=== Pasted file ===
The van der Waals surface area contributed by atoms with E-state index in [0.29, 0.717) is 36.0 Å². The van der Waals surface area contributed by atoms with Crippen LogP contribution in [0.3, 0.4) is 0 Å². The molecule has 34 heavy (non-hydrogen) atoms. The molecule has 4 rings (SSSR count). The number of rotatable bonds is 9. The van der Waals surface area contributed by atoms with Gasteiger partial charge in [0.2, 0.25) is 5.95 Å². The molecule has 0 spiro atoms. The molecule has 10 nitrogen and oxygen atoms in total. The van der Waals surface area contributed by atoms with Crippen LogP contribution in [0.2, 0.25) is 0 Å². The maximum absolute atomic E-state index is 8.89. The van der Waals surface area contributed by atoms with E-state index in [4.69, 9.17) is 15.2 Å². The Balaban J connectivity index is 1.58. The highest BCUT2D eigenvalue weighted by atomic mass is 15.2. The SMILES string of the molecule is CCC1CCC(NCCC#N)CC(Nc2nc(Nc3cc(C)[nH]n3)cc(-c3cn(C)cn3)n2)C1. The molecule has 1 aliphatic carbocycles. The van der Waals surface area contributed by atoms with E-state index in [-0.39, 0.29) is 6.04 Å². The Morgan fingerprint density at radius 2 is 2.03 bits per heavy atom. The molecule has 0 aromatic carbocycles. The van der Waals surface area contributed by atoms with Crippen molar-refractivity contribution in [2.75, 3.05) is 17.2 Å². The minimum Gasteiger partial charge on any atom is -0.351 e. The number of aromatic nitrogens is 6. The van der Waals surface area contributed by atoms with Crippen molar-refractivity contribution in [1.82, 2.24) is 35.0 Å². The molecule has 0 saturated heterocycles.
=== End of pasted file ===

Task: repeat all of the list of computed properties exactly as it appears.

The van der Waals surface area contributed by atoms with E-state index in [0.29, 0.717) is 36.0 Å². The van der Waals surface area contributed by atoms with Crippen LogP contribution in [0.3, 0.4) is 0 Å². The molecule has 34 heavy (non-hydrogen) atoms. The molecule has 4 rings (SSSR count). The number of rotatable bonds is 9. The van der Waals surface area contributed by atoms with Gasteiger partial charge in [0.2, 0.25) is 5.95 Å². The molecule has 0 spiro atoms. The molecule has 10 nitrogen and oxygen atoms in total. The van der Waals surface area contributed by atoms with Crippen LogP contribution in [0.2, 0.25) is 0 Å². The maximum absolute atomic E-state index is 8.89. The van der Waals surface area contributed by atoms with E-state index in [4.69, 9.17) is 15.2 Å². The Balaban J connectivity index is 1.58. The highest BCUT2D eigenvalue weighted by atomic mass is 15.2. The SMILES string of the molecule is CCC1CCC(NCCC#N)CC(Nc2nc(Nc3cc(C)[nH]n3)cc(-c3cn(C)cn3)n2)C1. The molecule has 1 aliphatic carbocycles. The van der Waals surface area contributed by atoms with E-state index in [-0.39, 0.29) is 6.04 Å². The Morgan fingerprint density at radius 2 is 2.03 bits per heavy atom. The molecule has 0 aromatic carbocycles. The van der Waals surface area contributed by atoms with Crippen molar-refractivity contribution in [2.75, 3.05) is 17.2 Å². The minimum Gasteiger partial charge on any atom is -0.351 e. The number of aromatic nitrogens is 6. The van der Waals surface area contributed by atoms with Crippen molar-refractivity contribution in [1.82, 2.24) is 35.0 Å². The molecule has 0 saturated heterocycles.